Cleveland, After the Circus has Left Town…





Judson A. Kline,  FAIA

Judson A. Kline, FAIA

Wow, what a start to the summer for the city of Cleveland. First, the Cavaliers pull off the upset of the year and come from behind to capture the National Basketball Championship sparking a celebration of epic proportion. Over one million people shared the moment. Then, the Republican Convention rolled into town for another world stage appearance for the city.   Now that both of these events have come and gone, what is the future for the city and how might that be impacted by the leadership of architects in the community?

While there were many projects, completed prior to the convention, many more were put on hold to not be disruptive during the city’s moment in the national limelight. With the cameras and press now gone, many of the projects held back are getting underway. Local firms are busy catching up. As a result, the work load continues to be demanding. However, the real questions are: what will the future look like, what has been learned from the experience and how can architects become the leaders needed in Northeast Ohio?

With a large number of major corporate CEO’s, foreign and national journalists in Cleveland, the city was able to show off its character to encourage a second look in future consideration for conferences, conventions and business opportunities. These two major events have been catalysts for economic and social change within the community. Architects can not only benefit from the increase in local economic activity, but also can learn the role of leadership they can have in shaping the discussion about the issues facing the community.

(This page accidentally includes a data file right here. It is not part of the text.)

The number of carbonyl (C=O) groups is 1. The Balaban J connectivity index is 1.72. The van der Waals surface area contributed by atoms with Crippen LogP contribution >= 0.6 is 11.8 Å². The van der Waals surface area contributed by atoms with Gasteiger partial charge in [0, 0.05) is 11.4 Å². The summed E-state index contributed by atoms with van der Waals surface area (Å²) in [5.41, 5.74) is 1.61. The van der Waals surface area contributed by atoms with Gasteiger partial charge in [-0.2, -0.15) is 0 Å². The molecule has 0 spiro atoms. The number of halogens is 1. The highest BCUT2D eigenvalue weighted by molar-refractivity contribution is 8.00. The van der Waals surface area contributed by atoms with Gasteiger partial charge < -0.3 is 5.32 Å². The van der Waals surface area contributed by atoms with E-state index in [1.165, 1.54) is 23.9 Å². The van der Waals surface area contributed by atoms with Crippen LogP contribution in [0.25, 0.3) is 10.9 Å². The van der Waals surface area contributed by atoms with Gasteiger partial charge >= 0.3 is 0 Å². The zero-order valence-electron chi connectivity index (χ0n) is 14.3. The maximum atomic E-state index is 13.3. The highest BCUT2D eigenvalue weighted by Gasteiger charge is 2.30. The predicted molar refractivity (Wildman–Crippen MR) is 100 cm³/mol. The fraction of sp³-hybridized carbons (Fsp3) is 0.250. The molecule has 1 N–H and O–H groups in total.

With a running start as a result of the attention focused on the quality and character of Greater Cleveland, the community has shaken off its former reputation as the burning river city. It is now getting many second looks for new investment. Architects need to share in this new found identity and value. The best way to accomplish this objective is by taking positions of leadership in the form of appointed and elected officials being impactful in bringing the knowledge and experience of design professionals to their community. Architects can be catalysts for civic initiatives and must prepare themselves to be the leaders communities require.

The AIA’s Center for Civic Leadership is the resource to support architects in the effort to pursue positions in community governance. By learning the lessons provided by the experience of the championship and national convention while recognizing the resources needed to make a difference and where to find them, architects can truly be the change makers needed in the community.